Third, the United States has chosen to remove ‘Asia-Pacific’ from its strategic glossary and internalized the term ‘Indo-Asia Pacific’. The 2017 National Security Strategy (NSS) singularly identifies China as a competitor and cautions that Chinese militarization of South China Sea endangers the free flow of trade, threaten the sovereignty of other nations, and undermine regional stability.’ Also, the US Pacific Command has been renamed as the US Indo-Pacific Command. Furthermore, the Asia Reassurance Initiative Act (ARIA) was signed on 31 December 2018 into a law.

These are significant legislative and operational initiatives and provide a clear long-term strategic vision for US policy in the Indo-Pacific. With regard to Taiwan, the ARIA urges the US President to provide military support ‘tailored to meet the existing and likely future threats from the People's Republic of China’ as also support Taiwan’ efforts to ‘develop and integrate asymmetric capabilities, as appropriate, including mobile, survivable, and cost-effective capabilities, into its military forces.’ Yang Jiechi, China’s top diplomat and a member of the Communist Party Politburo has warned the US that “Taiwan independent forces and their separatist activities pose the biggest threat to peace and stability in the Taiwan Strait” and China will not be intimidated by any country. President Xi Jinping too has warned that “No one and no party can change the fact that Taiwan is part of China,” obviously referring to the US.

Taiwan is a potent diplomatic tool for the US to provoke and annoy China. The ongoing contentious and acrimonious issues of South China Sea and trade wars between US and China provide President Trump an opportunity to bring into play the 1979 Taiwan Relations Act (TRA) under which Washington is committed to provide military support to Taipei. Meanwhile several American lawmakers have voiced concern and U.S. Senator John Kennedy has labeled President Xi Jinping’s warning of ‘right to use force against Taiwan’ as “irresponsible, counterproductive and just bad diplomacy.” Furthermore, US could agree to supply Lockheed Martin F-35 which are part of the Taiwanese military shopping list worth $ 330 million arms deal with Taiwan, on which Beijing has warned of “severe damage” to bilateral ties as also peace and stability in Taiwan straits. The US could also explore a port call by a US warship to a Taiwanese port, which Chinese believe could backfire on the US. However, in all fairness, Taipei may not like to be caught in the US-China crossfire; instead would prefer dialogue with mainland China on its terms and conditions.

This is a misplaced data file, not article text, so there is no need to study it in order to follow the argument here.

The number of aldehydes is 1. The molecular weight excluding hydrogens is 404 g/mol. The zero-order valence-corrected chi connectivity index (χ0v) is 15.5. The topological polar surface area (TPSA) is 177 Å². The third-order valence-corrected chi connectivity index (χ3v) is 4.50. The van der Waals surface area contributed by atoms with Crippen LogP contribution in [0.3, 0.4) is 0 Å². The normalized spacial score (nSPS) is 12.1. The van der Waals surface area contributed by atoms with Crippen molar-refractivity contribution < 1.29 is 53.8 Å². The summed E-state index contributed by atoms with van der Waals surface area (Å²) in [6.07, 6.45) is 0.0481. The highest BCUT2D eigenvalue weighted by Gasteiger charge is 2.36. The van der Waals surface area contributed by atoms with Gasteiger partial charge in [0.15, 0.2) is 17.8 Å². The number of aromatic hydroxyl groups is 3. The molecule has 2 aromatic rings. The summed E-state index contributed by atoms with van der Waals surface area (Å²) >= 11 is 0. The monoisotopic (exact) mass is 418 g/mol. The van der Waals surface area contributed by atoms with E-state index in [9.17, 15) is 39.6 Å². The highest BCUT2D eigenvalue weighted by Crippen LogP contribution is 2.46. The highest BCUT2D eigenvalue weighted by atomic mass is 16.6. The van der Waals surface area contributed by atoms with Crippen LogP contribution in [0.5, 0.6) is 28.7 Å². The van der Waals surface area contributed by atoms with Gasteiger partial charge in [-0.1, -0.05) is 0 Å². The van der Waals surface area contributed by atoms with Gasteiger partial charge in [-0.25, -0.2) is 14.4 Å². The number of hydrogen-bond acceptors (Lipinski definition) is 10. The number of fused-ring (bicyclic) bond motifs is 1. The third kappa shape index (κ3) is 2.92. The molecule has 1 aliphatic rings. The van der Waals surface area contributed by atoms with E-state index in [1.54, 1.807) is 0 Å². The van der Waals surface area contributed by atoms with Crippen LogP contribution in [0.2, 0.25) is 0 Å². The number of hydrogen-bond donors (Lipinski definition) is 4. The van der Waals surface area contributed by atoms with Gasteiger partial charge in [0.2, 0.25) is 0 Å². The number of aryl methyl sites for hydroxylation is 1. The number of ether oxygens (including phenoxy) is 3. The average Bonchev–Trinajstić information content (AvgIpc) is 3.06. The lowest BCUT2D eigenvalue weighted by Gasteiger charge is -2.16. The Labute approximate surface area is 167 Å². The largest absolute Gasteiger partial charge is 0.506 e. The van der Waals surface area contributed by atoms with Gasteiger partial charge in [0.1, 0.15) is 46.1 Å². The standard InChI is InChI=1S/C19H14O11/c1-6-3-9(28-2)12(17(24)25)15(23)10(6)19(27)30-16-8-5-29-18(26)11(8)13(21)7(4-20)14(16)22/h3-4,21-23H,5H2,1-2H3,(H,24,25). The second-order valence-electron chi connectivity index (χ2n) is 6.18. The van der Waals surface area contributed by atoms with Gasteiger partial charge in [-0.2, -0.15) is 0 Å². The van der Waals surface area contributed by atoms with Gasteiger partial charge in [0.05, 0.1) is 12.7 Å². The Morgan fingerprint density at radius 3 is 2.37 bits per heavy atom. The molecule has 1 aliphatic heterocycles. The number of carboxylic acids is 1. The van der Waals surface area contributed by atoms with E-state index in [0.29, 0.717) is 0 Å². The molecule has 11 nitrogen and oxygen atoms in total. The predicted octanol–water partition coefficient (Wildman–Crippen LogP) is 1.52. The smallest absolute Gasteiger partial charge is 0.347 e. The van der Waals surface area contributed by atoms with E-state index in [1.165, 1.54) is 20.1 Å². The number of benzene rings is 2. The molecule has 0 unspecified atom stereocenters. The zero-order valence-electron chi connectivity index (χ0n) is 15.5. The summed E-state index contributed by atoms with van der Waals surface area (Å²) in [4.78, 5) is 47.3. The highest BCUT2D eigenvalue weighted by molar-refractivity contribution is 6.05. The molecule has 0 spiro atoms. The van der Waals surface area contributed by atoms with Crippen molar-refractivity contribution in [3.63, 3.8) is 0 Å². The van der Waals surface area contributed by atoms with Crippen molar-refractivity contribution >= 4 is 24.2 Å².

Dr Vijay Sakhuja is former Director National Maritime Foundation, New Delhi and is associated with the Kalinga International Foundation, New Delhi.